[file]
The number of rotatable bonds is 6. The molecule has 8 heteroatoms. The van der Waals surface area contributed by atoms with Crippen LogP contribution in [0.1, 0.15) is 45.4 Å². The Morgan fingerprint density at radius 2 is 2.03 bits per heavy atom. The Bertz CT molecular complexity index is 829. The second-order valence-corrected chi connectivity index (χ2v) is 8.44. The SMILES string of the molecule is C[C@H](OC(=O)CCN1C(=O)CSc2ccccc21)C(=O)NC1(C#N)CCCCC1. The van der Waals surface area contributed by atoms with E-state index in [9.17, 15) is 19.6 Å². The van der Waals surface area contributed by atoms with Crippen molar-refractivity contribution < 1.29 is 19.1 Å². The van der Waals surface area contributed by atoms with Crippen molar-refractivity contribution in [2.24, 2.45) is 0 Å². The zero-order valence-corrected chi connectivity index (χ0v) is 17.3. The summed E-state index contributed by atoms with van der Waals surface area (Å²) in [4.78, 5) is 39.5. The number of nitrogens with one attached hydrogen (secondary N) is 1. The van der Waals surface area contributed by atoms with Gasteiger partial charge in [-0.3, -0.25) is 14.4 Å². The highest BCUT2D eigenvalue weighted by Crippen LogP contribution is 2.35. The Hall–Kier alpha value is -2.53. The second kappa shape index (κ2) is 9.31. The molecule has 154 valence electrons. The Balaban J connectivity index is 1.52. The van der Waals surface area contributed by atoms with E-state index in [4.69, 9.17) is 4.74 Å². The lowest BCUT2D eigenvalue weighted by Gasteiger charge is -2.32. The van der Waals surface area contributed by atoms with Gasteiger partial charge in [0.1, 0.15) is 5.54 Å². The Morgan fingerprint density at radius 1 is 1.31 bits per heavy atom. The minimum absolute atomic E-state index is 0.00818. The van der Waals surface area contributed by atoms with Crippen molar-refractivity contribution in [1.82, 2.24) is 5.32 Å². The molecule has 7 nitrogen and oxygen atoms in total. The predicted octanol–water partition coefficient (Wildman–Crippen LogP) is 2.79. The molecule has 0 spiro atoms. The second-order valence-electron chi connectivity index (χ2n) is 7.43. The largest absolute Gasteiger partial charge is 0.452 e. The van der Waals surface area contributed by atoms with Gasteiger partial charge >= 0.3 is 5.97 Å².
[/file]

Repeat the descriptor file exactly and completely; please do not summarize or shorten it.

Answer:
The number of rotatable bonds is 6. The molecule has 8 heteroatoms. The van der Waals surface area contributed by atoms with Crippen LogP contribution in [0.1, 0.15) is 45.4 Å². The Morgan fingerprint density at radius 2 is 2.03 bits per heavy atom. The Bertz CT molecular complexity index is 829. The second-order valence-corrected chi connectivity index (χ2v) is 8.44. The SMILES string of the molecule is C[C@H](OC(=O)CCN1C(=O)CSc2ccccc21)C(=O)NC1(C#N)CCCCC1. The van der Waals surface area contributed by atoms with E-state index in [9.17, 15) is 19.6 Å². The van der Waals surface area contributed by atoms with Crippen molar-refractivity contribution < 1.29 is 19.1 Å². The van der Waals surface area contributed by atoms with Crippen molar-refractivity contribution in [2.24, 2.45) is 0 Å². The zero-order valence-corrected chi connectivity index (χ0v) is 17.3. The summed E-state index contributed by atoms with van der Waals surface area (Å²) in [4.78, 5) is 39.5. The number of nitrogens with one attached hydrogen (secondary N) is 1. The van der Waals surface area contributed by atoms with Gasteiger partial charge in [-0.3, -0.25) is 14.4 Å². The highest BCUT2D eigenvalue weighted by Crippen LogP contribution is 2.35. The Hall–Kier alpha value is -2.53. The second kappa shape index (κ2) is 9.31. The molecule has 154 valence electrons. The Balaban J connectivity index is 1.52. The van der Waals surface area contributed by atoms with E-state index in [4.69, 9.17) is 4.74 Å². The lowest BCUT2D eigenvalue weighted by Gasteiger charge is -2.32. The van der Waals surface area contributed by atoms with Gasteiger partial charge in [0.1, 0.15) is 5.54 Å². The Morgan fingerprint density at radius 1 is 1.31 bits per heavy atom. The minimum absolute atomic E-state index is 0.00818. The van der Waals surface area contributed by atoms with Crippen molar-refractivity contribution in [1.82, 2.24) is 5.32 Å². The molecule has 7 nitrogen and oxygen atoms in total. The predicted octanol–water partition coefficient (Wildman–Crippen LogP) is 2.79. The molecule has 0 spiro atoms. The second-order valence-electron chi connectivity index (χ2n) is 7.43. The largest absolute Gasteiger partial charge is 0.452 e. The van der Waals surface area contributed by atoms with Gasteiger partial charge >= 0.3 is 5.97 Å².